The right numbers: Against the odds, the economy is humming

Good news came Friday morning with the release of the latest Department of Labor statistics showing another period of wage and job gains and low unemployment — with 3.7% as of last month, it has stayed under the 4% threshold for two years for the first time in a generation.

The numbers aren’t just good, they’re persistently above expectations and well above gloomy predictions that we would surely be in a recession by now, particularly given the difficulty of a soft landing after the Federal Reserve shot up rates in response to inflation. The conventional wisdom for a half century of economic analysis was that in the best case scenario, we’d end up with significantly higher unemployment and be thankful for that once inflation cooled.


We were certainly among those who had worried for months that the Fed would step too zealously on the brakes and skid the economy into the gutter by raising rates to the point that they’d trigger an economic meltdown. Now, we must say, they managed to thread the needle, tamping down on inflation while overseeing an economy that has added jobs, raised wages and kept humming along. Take a bow, Chairman Jay Powell.

There’s a motif among some critics now that the economic numbers aren’t capturing some deep-seated economic malaise, and it certainly is true that the bird’s-eye facts and figures cannot possibly encompass the complexity of a multi-trillion-dollar economy, and that there are plenty of people the tide has not raised.

Key costs like housing and child care are far too high, and we’ll always be the first to push to make things better: better and more affordable education, more affordable housing, accessible transit, widespread access to health care and so on.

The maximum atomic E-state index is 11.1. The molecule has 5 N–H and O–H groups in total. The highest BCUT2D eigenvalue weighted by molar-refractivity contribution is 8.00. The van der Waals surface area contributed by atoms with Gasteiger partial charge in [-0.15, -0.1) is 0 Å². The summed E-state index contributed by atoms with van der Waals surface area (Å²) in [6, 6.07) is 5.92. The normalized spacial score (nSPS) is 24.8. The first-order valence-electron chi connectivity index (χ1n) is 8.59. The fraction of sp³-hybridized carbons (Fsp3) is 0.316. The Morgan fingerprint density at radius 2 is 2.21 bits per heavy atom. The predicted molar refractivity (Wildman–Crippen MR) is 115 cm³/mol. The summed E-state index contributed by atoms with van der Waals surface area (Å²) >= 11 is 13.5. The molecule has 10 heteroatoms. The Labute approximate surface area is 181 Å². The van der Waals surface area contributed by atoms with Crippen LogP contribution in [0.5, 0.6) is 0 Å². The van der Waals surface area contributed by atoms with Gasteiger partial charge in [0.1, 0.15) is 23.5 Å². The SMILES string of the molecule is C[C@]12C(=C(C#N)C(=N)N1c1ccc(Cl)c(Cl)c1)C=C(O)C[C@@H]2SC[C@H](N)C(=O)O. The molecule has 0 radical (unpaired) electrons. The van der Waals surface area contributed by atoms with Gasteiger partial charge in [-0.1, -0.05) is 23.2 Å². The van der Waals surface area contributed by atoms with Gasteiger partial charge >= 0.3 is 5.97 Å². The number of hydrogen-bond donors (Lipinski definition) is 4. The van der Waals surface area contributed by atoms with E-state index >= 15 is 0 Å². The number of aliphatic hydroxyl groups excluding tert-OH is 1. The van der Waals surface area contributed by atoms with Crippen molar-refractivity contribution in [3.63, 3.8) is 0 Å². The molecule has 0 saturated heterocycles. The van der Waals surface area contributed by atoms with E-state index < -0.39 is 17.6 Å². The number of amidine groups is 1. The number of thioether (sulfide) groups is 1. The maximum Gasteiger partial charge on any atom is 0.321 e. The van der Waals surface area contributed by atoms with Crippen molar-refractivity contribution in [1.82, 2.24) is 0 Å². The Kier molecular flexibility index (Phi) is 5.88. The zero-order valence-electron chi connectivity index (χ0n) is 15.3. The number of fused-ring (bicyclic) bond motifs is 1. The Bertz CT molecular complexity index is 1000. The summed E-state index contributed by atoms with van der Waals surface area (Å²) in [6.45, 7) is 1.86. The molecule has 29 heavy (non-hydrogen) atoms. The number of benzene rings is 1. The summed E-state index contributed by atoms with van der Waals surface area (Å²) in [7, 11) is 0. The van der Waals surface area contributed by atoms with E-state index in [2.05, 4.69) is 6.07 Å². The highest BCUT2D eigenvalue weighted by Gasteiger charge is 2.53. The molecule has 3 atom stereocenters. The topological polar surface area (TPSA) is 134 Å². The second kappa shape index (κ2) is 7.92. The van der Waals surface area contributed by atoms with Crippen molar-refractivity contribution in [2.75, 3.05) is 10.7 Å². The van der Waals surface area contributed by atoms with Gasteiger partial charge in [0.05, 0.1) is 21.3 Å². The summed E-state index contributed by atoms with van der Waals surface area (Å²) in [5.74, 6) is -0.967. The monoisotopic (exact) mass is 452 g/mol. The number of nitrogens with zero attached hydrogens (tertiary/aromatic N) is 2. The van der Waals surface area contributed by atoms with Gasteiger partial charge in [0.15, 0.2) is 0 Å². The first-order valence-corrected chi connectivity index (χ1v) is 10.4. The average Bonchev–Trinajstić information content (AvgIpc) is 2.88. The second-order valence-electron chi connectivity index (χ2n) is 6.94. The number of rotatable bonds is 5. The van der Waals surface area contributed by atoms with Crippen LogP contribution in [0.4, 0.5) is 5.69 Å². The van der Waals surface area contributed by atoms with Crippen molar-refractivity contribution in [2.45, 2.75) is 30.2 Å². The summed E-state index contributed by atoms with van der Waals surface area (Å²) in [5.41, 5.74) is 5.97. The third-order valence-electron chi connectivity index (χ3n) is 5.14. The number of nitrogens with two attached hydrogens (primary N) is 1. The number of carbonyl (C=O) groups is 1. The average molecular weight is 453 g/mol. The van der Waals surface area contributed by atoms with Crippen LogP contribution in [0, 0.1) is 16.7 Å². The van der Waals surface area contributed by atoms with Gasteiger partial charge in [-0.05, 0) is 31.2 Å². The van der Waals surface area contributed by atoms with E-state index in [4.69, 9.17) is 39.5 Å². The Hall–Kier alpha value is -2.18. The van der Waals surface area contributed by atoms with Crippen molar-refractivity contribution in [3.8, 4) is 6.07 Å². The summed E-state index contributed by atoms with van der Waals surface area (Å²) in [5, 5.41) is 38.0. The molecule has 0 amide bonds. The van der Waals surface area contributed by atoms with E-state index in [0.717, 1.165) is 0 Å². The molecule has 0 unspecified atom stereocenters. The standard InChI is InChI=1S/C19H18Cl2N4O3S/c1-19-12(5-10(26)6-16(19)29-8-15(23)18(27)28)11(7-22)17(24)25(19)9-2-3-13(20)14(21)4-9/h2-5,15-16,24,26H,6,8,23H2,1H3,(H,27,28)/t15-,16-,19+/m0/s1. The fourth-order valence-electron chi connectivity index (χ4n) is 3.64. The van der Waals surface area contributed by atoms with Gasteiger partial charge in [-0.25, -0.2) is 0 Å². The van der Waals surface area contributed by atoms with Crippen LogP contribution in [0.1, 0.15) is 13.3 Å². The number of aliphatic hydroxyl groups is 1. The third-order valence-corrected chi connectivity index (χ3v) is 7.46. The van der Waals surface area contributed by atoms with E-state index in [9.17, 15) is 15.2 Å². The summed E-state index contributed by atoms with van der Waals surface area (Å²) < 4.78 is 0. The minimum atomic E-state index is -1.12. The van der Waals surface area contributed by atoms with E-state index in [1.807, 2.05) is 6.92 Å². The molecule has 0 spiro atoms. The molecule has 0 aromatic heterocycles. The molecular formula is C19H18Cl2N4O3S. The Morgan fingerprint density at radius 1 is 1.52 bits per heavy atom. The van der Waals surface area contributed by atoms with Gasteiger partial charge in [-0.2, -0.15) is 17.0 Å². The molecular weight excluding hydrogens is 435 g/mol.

Nonetheless, to claim that we’re in a worse economy than we were last year or the year before, is simply false, even as it is an easily exploitable narrative for the political right and left. Unfortunately, they’re abetted by an information environment where voters often go off gut feelings rather than outcomes. Against the odds, the Fed and the Biden administration have kept the economy stable and growing, and not, as the criticism tends to go, just for the rich.

Real wages of the lowest-paid workers have risen significantly in the past couple years, and Biden’s pro-labor government has helped propel some of the most robust labor gains in decades. The most frustrating trend of the U.S. economy since the 1980s has been rises in productivity and economic output without commensurate increases in wages, happening simultaneously with a stagnating social safety net. That truism, at last, seems to be shifting, with workers enjoying more of the fruits of their labor.

This despite a recalcitrant (barely) GOP-controlled House that has endeavored to do not much of anything at all. Imagine what could be possible without obstructionists trying to stymie progress. Perhaps if Republican critics could divert some attention away from efforts to portray a strong economy as decrepit, they could actually help with this economic revitalization and pass legislation that might help their constituents.

We won’t be counting on that for a party apparatus that remains completely in thrall to the depravations of Donald Trump. Hopefully voters will be the ones to remind them what’s important.

—New York Daily News

Leave a Reply

Your email address will not be published. Required fields are marked *


By participating in online discussions you acknowledge that you have agreed to the Star-Advertiser's TERMS OF SERVICE. An insightful discussion of ideas and viewpoints is encouraged, but comments must be civil and in good taste, with no personal attacks. If your comments are inappropriate, you may be banned from posting. To report comments that you believe do not follow our guidelines, email